A marine animal advocacy group has dialed up its calls for a forced removal of the visiting dolphin pod from the Navesink River following the death of a young female this week.

Meanwhile, redbankgreen has gotten an unconfirmed report that some of the pod has moved back into the Shrewsbury River, which feeds into Sandy Hook Bay and the Atlantic Ocean.

Bob Calandriello, assistant manager of Rumson’s Oceanic Marina, located opposite the area of the Navesink where the pod has spent the past ten weeks feeding, says a group of the mammals went downriver into the Shrewsbury last week and resumed its pattern of swimming north and south between two bridges — one linking Rumson and Sea Bright and the other linking Sea Bright with Highlands.

Calandriello says he saw the dolphins himself opposite McLoone’s Rum Runner, the Sea Bright restaurant whose parking lot became a popular dolphin-watching spot for three weeks early in the summer before the dolphins took up residence about three miles west on the western side of the Oceanic Bridge, which links Middletown and Rumson.

At least a handful of the dolphins remained in the Navesink yesterday afternoon; the photo above shows three, as seen from the Oceanic Bridge looking toward Rumson.

Despite the death of one dolphin, Calandriello says the others appear healthy and strong.

“The day before yesterday (Tuesday), they were leaping out of the water,” he says. “It was like Sea World.

“There certainly doesn’t appear to be any problem with them whatsoever.”

Coverage in today’s Asbury Park Press and Star-Ledger focuses on assertions by Bob Schoelkopf of the Marine Mammal Stranding Center in Brigantine that the year-old female found dead in Fair Haven on Wednesday was one he identified to federal wildlife officials in early July as having had a cough.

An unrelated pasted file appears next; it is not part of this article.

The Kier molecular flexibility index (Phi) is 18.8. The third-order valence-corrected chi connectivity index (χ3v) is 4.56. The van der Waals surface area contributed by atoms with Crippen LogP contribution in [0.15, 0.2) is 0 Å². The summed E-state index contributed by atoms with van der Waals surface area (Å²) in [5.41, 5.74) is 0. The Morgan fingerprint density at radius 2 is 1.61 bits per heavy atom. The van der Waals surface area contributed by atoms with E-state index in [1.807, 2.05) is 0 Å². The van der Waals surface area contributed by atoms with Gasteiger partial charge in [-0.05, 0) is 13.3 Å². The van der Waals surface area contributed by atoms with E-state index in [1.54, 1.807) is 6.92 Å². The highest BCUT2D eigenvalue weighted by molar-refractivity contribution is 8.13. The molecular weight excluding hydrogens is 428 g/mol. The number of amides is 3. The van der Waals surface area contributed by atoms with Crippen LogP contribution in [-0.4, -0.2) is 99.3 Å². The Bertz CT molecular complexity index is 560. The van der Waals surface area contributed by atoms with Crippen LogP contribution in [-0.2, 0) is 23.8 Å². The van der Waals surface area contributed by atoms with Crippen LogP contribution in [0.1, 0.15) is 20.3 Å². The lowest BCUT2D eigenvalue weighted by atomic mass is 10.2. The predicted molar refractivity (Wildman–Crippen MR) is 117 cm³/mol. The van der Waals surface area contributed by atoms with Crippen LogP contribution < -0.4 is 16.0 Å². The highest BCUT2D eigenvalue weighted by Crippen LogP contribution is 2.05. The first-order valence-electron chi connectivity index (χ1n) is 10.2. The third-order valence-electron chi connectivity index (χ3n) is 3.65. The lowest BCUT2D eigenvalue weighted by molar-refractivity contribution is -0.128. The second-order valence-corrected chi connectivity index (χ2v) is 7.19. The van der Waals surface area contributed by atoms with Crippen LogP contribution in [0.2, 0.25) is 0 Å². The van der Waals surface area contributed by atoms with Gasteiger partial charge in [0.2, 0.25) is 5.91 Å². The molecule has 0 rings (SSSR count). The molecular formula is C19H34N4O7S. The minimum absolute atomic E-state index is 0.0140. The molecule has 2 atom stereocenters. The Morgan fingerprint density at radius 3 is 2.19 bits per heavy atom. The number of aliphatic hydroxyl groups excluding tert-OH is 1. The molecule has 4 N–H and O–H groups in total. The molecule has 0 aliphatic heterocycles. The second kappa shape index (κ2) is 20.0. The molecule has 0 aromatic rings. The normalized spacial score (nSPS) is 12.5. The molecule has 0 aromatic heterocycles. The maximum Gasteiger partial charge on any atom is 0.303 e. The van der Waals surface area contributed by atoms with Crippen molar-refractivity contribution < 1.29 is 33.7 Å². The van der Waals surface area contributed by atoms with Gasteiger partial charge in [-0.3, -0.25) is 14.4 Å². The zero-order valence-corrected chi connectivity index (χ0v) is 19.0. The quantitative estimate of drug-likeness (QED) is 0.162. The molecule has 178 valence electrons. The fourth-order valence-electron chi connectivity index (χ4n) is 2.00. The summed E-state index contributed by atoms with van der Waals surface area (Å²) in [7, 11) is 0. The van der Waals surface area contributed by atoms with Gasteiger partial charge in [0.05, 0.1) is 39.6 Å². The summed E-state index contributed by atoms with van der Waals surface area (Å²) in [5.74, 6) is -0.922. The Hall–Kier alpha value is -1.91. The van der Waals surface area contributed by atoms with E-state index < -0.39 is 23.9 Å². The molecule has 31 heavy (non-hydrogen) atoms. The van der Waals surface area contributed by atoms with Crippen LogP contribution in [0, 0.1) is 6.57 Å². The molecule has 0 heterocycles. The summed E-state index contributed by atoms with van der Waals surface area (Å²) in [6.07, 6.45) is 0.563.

Officials have confirmed the animal had pneumonia but haven’t yet determined if that’s what caused its death, the Sledger reports.

Schoelkopf has been pressing the National Oceanic and Atmospheric Administration, which has jurisdiction over the dolphins, to drive the dolphins toward the ocean.

Insisting the animals won’t be able to find their way out of the river, Schoelkopf wants the dolphins netted or lured to the ocean before the weather turns cold.

NOAA, which has overseen two previous attempts to move dolphins from the river that ended in their deaths, wants to give the animals more time to find their way out to sea.

“With luck, they’ll follow their prey out when the prey go out,” said NOAA spokeswoman Teri Frady.

But Schoelkopf said the animals follow an “internal biological compass” that sends them south when the water turns cold. South in the Navesink River is a dead end. The animals have to travel north through the Shrewsbury River, into Sandy Hook Bay and round the tip of Sandy Hook before turning south in the ocean.

The Press has this:

Schoelkopf said: “We can’t wait until the end of October.”

But NOAA officials still think intervention poses “a high degree of risk that the animals are going to be injured or stranded,” resulting in dead dolphins, Frady said.

The two options for intervention are some form of herding dolphins out of the river into the sea or trying to capture them, she said.

A complicating factor is “just the number of them,” she said. “Should they start to strand, there’s just no way we’re going to save them all.”

The Press also reports that Rep. Frank J. Pallone Jr., D-N.J. has reiterated a request he first made in July to NOAA’s National Marine Fisheries Service to develop a plan “in the next few days to safely evacuate these dolphins from the rivers to their natural habitat in the Atlantic Ocean.”

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